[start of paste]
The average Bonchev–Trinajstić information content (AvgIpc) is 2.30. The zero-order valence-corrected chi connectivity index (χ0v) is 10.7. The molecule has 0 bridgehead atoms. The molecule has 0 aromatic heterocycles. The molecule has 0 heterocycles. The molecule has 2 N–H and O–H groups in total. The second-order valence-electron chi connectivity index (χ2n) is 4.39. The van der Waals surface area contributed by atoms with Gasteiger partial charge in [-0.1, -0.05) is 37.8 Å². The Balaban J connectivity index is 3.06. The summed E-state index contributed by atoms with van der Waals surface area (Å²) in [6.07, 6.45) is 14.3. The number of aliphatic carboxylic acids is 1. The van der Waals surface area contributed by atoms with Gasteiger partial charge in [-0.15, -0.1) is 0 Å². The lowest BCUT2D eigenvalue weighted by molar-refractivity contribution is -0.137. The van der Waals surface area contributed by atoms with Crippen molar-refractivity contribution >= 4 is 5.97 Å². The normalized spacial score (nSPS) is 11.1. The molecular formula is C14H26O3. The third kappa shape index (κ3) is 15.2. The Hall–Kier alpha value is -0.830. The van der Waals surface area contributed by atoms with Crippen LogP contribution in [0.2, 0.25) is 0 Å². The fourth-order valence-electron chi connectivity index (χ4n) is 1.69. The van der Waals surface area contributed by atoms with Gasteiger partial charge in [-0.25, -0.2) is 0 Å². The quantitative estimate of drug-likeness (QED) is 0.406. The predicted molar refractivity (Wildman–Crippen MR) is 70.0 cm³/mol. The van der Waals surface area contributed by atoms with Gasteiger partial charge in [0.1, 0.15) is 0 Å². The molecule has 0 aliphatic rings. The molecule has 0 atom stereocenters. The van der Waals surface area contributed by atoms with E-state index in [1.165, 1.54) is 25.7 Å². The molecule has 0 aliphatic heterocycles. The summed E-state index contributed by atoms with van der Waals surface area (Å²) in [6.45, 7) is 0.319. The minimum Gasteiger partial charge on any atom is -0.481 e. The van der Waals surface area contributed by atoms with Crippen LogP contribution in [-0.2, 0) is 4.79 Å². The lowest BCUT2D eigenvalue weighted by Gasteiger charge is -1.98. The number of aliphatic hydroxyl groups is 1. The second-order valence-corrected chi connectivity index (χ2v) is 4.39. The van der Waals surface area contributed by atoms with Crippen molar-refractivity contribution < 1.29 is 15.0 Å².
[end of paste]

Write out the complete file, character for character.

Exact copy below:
The average Bonchev–Trinajstić information content (AvgIpc) is 2.30. The zero-order valence-corrected chi connectivity index (χ0v) is 10.7. The molecule has 0 bridgehead atoms. The molecule has 0 aromatic heterocycles. The molecule has 0 heterocycles. The molecule has 2 N–H and O–H groups in total. The second-order valence-electron chi connectivity index (χ2n) is 4.39. The van der Waals surface area contributed by atoms with Gasteiger partial charge in [-0.1, -0.05) is 37.8 Å². The Balaban J connectivity index is 3.06. The summed E-state index contributed by atoms with van der Waals surface area (Å²) in [6.07, 6.45) is 14.3. The number of aliphatic carboxylic acids is 1. The van der Waals surface area contributed by atoms with Gasteiger partial charge in [-0.15, -0.1) is 0 Å². The lowest BCUT2D eigenvalue weighted by molar-refractivity contribution is -0.137. The van der Waals surface area contributed by atoms with Crippen molar-refractivity contribution >= 4 is 5.97 Å². The normalized spacial score (nSPS) is 11.1. The molecular formula is C14H26O3. The third kappa shape index (κ3) is 15.2. The Hall–Kier alpha value is -0.830. The van der Waals surface area contributed by atoms with Crippen LogP contribution in [0.2, 0.25) is 0 Å². The fourth-order valence-electron chi connectivity index (χ4n) is 1.69. The van der Waals surface area contributed by atoms with Gasteiger partial charge in [-0.25, -0.2) is 0 Å². The quantitative estimate of drug-likeness (QED) is 0.406. The predicted molar refractivity (Wildman–Crippen MR) is 70.0 cm³/mol. The van der Waals surface area contributed by atoms with Gasteiger partial charge in [0.1, 0.15) is 0 Å². The molecule has 0 aliphatic rings. The molecule has 0 atom stereocenters. The van der Waals surface area contributed by atoms with E-state index in [1.165, 1.54) is 25.7 Å². The molecule has 0 aliphatic heterocycles. The summed E-state index contributed by atoms with van der Waals surface area (Å²) in [6.45, 7) is 0.319. The minimum Gasteiger partial charge on any atom is -0.481 e. The van der Waals surface area contributed by atoms with Crippen LogP contribution in [-0.2, 0) is 4.79 Å². The lowest BCUT2D eigenvalue weighted by Gasteiger charge is -1.98. The number of aliphatic hydroxyl groups is 1. The second-order valence-corrected chi connectivity index (χ2v) is 4.39. The van der Waals surface area contributed by atoms with Crippen molar-refractivity contribution < 1.29 is 15.0 Å².